Call Colombia's human rights bluff.

Colombian president Álvaro Uribe arrives in Europe this week. It is his first visit since signing a UK-brokered deal last year under which he pledged to improve his country's track record on human rights in exchange for more European Union aid.

Beginning in Brussels on Monday, Uribe will press Europe's leaders to schedule a donors' conference to come up with the cash. But Europe should delay. President Uribe has failed to keep his promise to improve human rights. Until he honours it, further financial aid should be withheld.

No one doubts that Colombia needs help. Left-wing guerrillas and right-wing paramilitaries killed over 2,500 civilians last year. Each day, 650 people on average fled their homes, making Colombia a humanitarian disaster zone. These illegal armies have an inexhaustible source of cash, since Americans and, increasingly, Europeans buy the cocaine and heroin they control.

But help cannot come at the expense of human rights. President Uribe has backed legislation that allows soldiers to carry out arrests and searches without a warrant, inspired by the global trend to suspend rights in the "war on terror." In London last July, Colombia pledged to refrain from precisely such measures.

This was just one of 24 recommendations made by the U.N. High Commissioner for Human Rights that Colombia agreed to implement, but which the government has so far failed to act on. In addition, units of Colombia's military have yet to sever their ties with deadly paramilitaries. Recently, soldiers raided one paramilitary base - only to discover a sergeant and police officer on site, reportedly helping coordinate operations.

The Colombian authorities, meanwhile, have proposed allowing these killers to elude any real punishment by paying a fee, their crimes essentially erased - cash in return for a "get out of jail free" card. This deal would be yet another blow to victims of their terror. It would also send a message to guerrillas to continue killing, since eventually the government may grant similar terms.

Human rights groups have recorded more than 600 killings attributed to paramilitaries since they announced an alleged ceasefire in December 2002. Only last month, church leaders warned that up to 400 paramilitaries had seized villages along the Opogadó river in northern Colombia. In one, gunmen cut the phone lines and showed teenagers the fistfuls of cash they would get for fighting. As one columnist put it, "people know that the paramilitaries are everywhere, and that they are winning."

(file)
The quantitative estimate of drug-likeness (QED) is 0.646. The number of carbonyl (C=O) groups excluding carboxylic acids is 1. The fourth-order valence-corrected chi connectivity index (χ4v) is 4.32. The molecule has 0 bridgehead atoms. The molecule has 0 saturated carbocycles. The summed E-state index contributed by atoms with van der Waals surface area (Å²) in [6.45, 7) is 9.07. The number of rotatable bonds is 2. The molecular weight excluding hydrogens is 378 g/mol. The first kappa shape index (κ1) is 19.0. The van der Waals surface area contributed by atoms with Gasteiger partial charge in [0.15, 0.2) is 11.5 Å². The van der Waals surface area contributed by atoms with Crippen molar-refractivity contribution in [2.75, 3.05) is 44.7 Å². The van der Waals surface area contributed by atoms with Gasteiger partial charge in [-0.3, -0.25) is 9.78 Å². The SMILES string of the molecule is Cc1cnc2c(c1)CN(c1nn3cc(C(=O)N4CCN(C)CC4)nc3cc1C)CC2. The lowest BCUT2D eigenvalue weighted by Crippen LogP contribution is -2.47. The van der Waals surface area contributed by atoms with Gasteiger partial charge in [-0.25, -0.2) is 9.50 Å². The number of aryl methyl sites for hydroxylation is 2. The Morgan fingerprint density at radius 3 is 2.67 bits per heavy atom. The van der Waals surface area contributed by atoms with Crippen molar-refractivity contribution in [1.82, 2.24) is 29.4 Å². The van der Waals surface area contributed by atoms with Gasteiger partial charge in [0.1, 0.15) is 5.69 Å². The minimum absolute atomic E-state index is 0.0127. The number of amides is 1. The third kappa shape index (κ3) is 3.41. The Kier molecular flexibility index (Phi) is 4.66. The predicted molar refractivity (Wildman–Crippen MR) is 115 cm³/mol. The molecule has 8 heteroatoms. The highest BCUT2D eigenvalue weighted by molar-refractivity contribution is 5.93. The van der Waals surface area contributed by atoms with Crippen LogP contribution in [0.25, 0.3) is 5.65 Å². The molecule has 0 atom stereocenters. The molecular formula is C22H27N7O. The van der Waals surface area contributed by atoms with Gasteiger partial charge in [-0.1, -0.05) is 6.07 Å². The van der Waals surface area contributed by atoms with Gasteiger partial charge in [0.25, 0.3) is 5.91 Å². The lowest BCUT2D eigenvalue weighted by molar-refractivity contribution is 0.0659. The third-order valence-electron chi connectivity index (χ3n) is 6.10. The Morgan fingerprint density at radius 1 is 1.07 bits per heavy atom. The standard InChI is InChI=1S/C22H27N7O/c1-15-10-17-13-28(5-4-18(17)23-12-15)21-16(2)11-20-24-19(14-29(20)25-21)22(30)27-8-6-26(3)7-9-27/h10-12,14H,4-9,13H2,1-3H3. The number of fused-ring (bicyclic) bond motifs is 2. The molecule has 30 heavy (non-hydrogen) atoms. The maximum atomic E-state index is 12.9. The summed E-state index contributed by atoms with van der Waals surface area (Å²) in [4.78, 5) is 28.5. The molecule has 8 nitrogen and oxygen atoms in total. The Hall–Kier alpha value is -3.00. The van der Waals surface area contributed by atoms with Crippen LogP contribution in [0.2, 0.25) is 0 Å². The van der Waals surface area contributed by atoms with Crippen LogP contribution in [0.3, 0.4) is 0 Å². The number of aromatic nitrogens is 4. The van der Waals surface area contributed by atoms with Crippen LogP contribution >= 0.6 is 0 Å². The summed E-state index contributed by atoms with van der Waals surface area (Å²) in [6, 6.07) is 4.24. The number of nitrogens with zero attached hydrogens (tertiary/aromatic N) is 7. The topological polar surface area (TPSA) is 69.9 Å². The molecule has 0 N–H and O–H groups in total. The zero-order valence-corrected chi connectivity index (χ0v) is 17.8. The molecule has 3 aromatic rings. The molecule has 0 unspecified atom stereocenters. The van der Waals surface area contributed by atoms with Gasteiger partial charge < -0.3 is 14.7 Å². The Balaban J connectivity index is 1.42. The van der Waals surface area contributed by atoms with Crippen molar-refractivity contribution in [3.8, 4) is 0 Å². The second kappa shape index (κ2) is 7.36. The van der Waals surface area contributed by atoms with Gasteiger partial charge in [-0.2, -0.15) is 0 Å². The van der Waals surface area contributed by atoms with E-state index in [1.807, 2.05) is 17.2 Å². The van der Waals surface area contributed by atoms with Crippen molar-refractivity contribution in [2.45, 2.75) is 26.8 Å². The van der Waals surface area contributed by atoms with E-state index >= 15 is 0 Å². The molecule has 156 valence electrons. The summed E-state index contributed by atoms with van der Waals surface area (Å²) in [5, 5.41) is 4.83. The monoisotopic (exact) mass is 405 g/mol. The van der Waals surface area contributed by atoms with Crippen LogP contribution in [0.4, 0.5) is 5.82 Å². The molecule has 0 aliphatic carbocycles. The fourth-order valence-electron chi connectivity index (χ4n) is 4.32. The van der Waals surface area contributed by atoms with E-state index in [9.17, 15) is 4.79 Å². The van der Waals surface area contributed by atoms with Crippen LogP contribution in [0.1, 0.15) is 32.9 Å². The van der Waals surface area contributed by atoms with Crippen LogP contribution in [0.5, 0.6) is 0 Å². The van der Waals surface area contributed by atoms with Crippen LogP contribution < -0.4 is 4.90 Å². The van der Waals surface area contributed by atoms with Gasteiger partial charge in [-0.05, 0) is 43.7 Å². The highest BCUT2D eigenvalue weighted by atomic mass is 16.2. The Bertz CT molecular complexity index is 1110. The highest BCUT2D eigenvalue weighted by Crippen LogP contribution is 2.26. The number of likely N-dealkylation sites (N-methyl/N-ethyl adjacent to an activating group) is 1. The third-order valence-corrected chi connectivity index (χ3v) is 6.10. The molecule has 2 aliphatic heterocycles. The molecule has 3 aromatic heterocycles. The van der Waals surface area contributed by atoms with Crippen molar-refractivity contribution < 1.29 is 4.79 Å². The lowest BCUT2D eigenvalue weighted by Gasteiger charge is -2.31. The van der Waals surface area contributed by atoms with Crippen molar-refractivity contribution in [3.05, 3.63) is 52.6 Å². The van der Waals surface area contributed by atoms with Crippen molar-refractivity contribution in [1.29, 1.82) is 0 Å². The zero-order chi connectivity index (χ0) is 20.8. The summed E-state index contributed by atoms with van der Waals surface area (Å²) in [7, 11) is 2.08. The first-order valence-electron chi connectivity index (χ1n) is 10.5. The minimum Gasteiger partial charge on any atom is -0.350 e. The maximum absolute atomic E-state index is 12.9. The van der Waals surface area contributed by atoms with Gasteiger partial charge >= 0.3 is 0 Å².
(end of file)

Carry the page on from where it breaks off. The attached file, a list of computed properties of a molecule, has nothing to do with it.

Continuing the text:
President Uribe is, however, betting that Europe will look the other way. Certainly, Bush and Blair have done so. Last month, the Bush Administration "certified" Colombia's performance on human rights, despite evidence that it had failed to meet the conditions established by the US Congress. In other words, Colombia's record on human rights was not deemed an impediment to the allocation of half a billion dollars of US military aid this year.

Whilst the UK claims to support human rights, its resolve fades when real action is called for. Britain, and the rest of the European Union, should be wiser. Real security cannot be won by allowing the paramilitaries to run roughshod over the law, terrorizing millions of Colombians.

Before the donors' conference is scheduled, President Uribe should withdraw the perilous legislation which allows the military to carry out arrests without warrant - an invitation to increases in torture and forced disappearances. He must also move to break the paramilitary stranglehold on the Middle Magdalena valley, where human rights and aid groups are under attack. The EU spends more than 330 million euro on these civil society initiatives, and they are working. But the Colombians who do this work are terrified. They need political support just as much as they need cash.

Only last week, the Bishop of Barrancabermeja, Jaime Prieto, issued a heartwrenching plea: "We are under permanent threat and attack... As long as there is no government authority, we are in the hands of illegal groups. Before it was the guerrillas and now it is the paramilitaries, not only in Barrancabermeja, but across the entire region." No programme, no matter how well-designed or funded, can prosper in a climate of terror. If Uribe's officers fail to take effective action, he should fire them and find soldiers who can.

Agreement will not be easy, as a recent visit to Colombia by EU Commissioner Chris Patten made clear. After Patten suggested that Colombia should live up to its human rights commitments, Uribe's vice-president blasted him for, in his words, treating the country as a "banana republic." One Medellín daily wrote that Patten's brains needed a scrubbing. After Patten left, paramilitaries took pot shots at Norwegian refugee specialists, as their Colombian colleagues escorted them up the Magdalena River.

But, whatever the difficulties, real change is needed. Europe - together with Latin American donors like Argentina, Brazil and Chile - must ensure that its aid comes with strings attached. Failure to take a tough stance would be a disservice to courageous figures like Bishop Prieto and to Colombians who seek to live in a secure country, and who instinctively understand that human rights cannot be a pick-and-choose issue. Human rights abuses are a crime, whoever they are committed by.

Only if this point is understood does Colombia have any hope of a stable future.

[Source: By Robin Kirk, The Guardian, London, UK, 07Feb04]

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